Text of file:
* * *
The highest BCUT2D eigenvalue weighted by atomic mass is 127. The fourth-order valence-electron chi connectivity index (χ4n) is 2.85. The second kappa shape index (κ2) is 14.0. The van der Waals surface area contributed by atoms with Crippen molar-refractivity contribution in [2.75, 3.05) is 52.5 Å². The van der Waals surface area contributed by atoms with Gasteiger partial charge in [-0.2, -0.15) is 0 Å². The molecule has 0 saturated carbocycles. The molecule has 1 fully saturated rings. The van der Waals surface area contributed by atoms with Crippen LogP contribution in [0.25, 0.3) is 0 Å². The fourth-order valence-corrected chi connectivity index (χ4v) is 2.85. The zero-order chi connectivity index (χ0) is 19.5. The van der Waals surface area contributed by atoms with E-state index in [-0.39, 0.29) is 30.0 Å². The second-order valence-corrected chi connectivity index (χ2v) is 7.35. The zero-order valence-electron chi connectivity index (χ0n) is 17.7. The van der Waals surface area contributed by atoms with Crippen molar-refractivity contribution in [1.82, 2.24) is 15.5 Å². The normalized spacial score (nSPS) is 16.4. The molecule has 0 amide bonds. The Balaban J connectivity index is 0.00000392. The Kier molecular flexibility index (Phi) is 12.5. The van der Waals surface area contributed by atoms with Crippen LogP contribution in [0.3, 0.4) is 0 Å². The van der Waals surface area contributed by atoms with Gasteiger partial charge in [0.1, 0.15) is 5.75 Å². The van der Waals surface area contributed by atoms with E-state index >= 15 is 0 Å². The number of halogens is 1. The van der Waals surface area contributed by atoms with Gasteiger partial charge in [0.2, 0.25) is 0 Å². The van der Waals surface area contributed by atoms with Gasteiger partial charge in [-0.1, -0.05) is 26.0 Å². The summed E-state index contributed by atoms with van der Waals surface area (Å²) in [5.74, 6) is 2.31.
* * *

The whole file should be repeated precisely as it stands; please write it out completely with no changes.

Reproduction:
The highest BCUT2D eigenvalue weighted by atomic mass is 127. The fourth-order valence-electron chi connectivity index (χ4n) is 2.85. The second kappa shape index (κ2) is 14.0. The van der Waals surface area contributed by atoms with Crippen molar-refractivity contribution in [2.75, 3.05) is 52.5 Å². The van der Waals surface area contributed by atoms with Gasteiger partial charge in [-0.2, -0.15) is 0 Å². The molecule has 0 saturated carbocycles. The molecule has 1 fully saturated rings. The van der Waals surface area contributed by atoms with Crippen LogP contribution in [0.25, 0.3) is 0 Å². The fourth-order valence-corrected chi connectivity index (χ4v) is 2.85. The zero-order chi connectivity index (χ0) is 19.5. The van der Waals surface area contributed by atoms with E-state index in [-0.39, 0.29) is 30.0 Å². The second-order valence-corrected chi connectivity index (χ2v) is 7.35. The zero-order valence-electron chi connectivity index (χ0n) is 17.7. The van der Waals surface area contributed by atoms with Crippen molar-refractivity contribution in [1.82, 2.24) is 15.5 Å². The normalized spacial score (nSPS) is 16.4. The molecule has 0 amide bonds. The Balaban J connectivity index is 0.00000392. The Kier molecular flexibility index (Phi) is 12.5. The van der Waals surface area contributed by atoms with Crippen LogP contribution in [0.3, 0.4) is 0 Å². The van der Waals surface area contributed by atoms with Gasteiger partial charge in [0.1, 0.15) is 5.75 Å². The van der Waals surface area contributed by atoms with E-state index >= 15 is 0 Å². The number of halogens is 1. The van der Waals surface area contributed by atoms with Gasteiger partial charge in [0.2, 0.25) is 0 Å². The van der Waals surface area contributed by atoms with Gasteiger partial charge in [-0.1, -0.05) is 26.0 Å². The summed E-state index contributed by atoms with van der Waals surface area (Å²) in [5.74, 6) is 2.31.